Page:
Uncertainties in the inversion problem depend also on the shape of the actual aerosol size distributions in the atmosphere. Our concern is that the Saharan dust size distributions have many large particles and the finite size range used in the inversions may lead to retrievals with a large particle tail considerably truncated. To see the influence of this limited size range, we proceed as follows. In Sect. 5.1 we computed the extinction coefficients from known aerosols size distribution. Now, starting from these extinction coefficients we do the inversion but with a size range limited from 20 to 3000 nm obtaining the corresponding aerosol size distributions and comparing them with the original ones. This "simulation'' have been done for desert models of Sect. 5.1 using the refractive index of 1.55 - 0.005i. The results were the following: 1) The retrieved volume size distribution consists of only one mode for the "desert with wind carrying dust'' model, masking the multimodal nature, coarse and dust modes, of the size distribution. 2) The retrieved volume size distribution for the "desert background'' model was accurate up to particles with a radius of 1000 nm. 3) For both size distributions, representing "desert with wind carrying dust'' and "desert background'', the retrieved volume was truncated for radii larger than 3000-4000 nm and the accumulation mode never appeared (it was absorbed by the coarse mode).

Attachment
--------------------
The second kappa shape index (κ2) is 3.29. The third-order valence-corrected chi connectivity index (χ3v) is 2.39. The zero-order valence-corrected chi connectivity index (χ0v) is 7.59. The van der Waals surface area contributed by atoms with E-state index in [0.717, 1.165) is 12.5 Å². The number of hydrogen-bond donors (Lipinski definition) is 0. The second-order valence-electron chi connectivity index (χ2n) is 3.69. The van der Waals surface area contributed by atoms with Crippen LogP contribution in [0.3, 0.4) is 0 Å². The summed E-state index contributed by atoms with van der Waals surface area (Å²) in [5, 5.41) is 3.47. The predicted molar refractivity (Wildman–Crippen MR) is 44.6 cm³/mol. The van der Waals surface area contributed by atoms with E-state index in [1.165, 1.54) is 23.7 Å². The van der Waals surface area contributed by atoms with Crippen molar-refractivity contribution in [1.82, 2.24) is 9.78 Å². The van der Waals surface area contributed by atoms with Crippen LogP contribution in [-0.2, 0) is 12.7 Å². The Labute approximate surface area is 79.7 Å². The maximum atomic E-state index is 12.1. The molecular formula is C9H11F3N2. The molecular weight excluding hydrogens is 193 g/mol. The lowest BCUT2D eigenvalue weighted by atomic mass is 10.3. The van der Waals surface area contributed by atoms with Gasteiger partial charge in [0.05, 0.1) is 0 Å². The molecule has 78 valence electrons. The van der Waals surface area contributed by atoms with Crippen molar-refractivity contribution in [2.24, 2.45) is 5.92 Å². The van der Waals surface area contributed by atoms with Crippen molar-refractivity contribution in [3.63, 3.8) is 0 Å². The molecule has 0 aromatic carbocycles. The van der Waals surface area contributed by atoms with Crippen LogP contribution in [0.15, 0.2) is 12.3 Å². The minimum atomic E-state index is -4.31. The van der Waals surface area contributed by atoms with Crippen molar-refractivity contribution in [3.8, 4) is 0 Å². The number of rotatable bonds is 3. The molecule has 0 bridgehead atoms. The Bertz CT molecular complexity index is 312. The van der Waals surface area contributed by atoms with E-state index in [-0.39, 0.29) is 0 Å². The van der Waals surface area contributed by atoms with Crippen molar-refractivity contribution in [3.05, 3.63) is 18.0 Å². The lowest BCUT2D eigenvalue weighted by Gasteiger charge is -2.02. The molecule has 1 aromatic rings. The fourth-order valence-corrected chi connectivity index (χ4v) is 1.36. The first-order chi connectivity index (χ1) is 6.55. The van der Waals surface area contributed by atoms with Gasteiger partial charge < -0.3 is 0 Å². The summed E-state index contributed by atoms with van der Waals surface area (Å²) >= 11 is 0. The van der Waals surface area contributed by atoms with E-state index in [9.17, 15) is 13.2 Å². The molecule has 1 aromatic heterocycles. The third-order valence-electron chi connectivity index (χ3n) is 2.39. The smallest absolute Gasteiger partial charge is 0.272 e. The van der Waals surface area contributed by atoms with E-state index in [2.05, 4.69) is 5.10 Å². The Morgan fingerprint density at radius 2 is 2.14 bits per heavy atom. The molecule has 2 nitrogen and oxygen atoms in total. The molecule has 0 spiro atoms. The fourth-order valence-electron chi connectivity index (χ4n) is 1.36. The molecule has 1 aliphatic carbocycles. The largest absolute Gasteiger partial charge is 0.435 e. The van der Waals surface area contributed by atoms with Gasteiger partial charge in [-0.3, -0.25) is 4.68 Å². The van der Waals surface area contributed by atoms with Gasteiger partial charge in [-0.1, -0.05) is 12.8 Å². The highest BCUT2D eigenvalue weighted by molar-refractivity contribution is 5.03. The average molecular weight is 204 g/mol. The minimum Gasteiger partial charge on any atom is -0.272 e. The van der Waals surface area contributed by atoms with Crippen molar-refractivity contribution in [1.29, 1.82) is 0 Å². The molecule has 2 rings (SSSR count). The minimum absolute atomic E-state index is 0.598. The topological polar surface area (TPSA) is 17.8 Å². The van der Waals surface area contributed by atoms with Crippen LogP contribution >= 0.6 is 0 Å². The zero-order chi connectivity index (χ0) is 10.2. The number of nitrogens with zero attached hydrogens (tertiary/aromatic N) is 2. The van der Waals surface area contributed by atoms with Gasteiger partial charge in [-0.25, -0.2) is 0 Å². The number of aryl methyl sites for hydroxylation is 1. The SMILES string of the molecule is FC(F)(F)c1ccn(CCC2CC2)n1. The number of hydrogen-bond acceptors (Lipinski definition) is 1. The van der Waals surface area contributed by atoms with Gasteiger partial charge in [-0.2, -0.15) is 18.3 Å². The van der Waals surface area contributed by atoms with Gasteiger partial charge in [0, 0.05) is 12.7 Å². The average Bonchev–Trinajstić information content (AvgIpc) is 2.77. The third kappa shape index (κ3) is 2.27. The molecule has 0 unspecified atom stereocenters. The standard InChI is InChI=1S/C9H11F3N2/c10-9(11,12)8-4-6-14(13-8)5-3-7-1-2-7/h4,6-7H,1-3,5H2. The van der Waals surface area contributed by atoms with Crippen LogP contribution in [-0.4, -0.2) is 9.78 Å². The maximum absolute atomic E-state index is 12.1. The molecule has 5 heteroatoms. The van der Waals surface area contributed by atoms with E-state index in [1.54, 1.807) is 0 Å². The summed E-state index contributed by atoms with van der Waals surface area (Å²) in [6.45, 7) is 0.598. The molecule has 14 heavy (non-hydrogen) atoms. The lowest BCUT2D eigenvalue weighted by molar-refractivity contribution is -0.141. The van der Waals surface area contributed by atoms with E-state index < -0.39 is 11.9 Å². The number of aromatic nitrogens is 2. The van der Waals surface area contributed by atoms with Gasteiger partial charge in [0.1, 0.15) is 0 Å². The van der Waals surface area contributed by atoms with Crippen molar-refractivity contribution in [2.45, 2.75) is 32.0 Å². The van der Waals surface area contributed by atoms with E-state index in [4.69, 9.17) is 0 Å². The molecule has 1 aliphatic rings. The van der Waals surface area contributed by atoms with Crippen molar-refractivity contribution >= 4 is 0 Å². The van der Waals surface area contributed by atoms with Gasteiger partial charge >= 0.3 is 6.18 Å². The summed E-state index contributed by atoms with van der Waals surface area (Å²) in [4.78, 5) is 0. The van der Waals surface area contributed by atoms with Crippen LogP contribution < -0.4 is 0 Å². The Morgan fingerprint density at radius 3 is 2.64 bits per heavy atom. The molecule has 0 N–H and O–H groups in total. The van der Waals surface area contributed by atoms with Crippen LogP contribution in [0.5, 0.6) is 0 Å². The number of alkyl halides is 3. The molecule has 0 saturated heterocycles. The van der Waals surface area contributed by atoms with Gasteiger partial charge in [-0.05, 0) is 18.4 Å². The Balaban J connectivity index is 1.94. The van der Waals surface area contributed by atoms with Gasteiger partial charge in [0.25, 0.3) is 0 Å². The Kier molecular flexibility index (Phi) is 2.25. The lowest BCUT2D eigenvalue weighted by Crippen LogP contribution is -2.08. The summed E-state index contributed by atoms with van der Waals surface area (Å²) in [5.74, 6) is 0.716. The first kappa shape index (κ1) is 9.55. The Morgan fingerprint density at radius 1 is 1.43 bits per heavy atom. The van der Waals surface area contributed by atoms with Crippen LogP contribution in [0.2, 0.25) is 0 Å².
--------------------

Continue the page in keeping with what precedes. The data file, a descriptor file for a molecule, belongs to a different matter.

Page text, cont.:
The uncertainties found in the simulation can be taken as the superior limit for the uncertainties in the retrieved size distribution at Teide Observatory of Fig. 9 (click here). Obviously, the dust load considered in the simulation models is much larger than the dust load measured at Teide Observatory. On the other hand, Saharan dust travels a long distance and the largest dust particles settle down before reaching the observatory. Therefore, only a small percentage of the largest dust particles will reach the observatory. For this reason, the retrievals show clearly two modes at Teide Observatory while only one mode appears in the simulation. This means that the coarse mode at Teide Observatory is not large enough to mask the accumulation mode as happened in the simulation. We conclude that the retrieved size distributions at Teide Observatory have smaller uncertainties than was found in the simulation. However, it is possible that the actual size distributions at Teide Observatory have the larger particle mode shifted to larger sizes. Considering the simulation result as an upper limit for the uncertainty, the maximum of the larger particle mode could be higher but not more than 25%, and the mode could be shifted 30% to larger sizes (maximum limit). The retrieved size distributions presented here can be consider as a model of Saharan and non-Saharan size distributions at Teide Observatory for calculating the extinction coefficients at different wavelengths in the interval from 450 nm to 870 nm with an uncertainty that depends on the error of the linear fits in Table 3 (click here). Also, they can be used to calculate aerosol optical properties that have little sensitivity to the uncertainties in the inversion method, for example, the asymmetry factor, which is an aerosol parameter needed in aerosol climate forcing calculations (Gonzalez Jorge & Ogren 1996).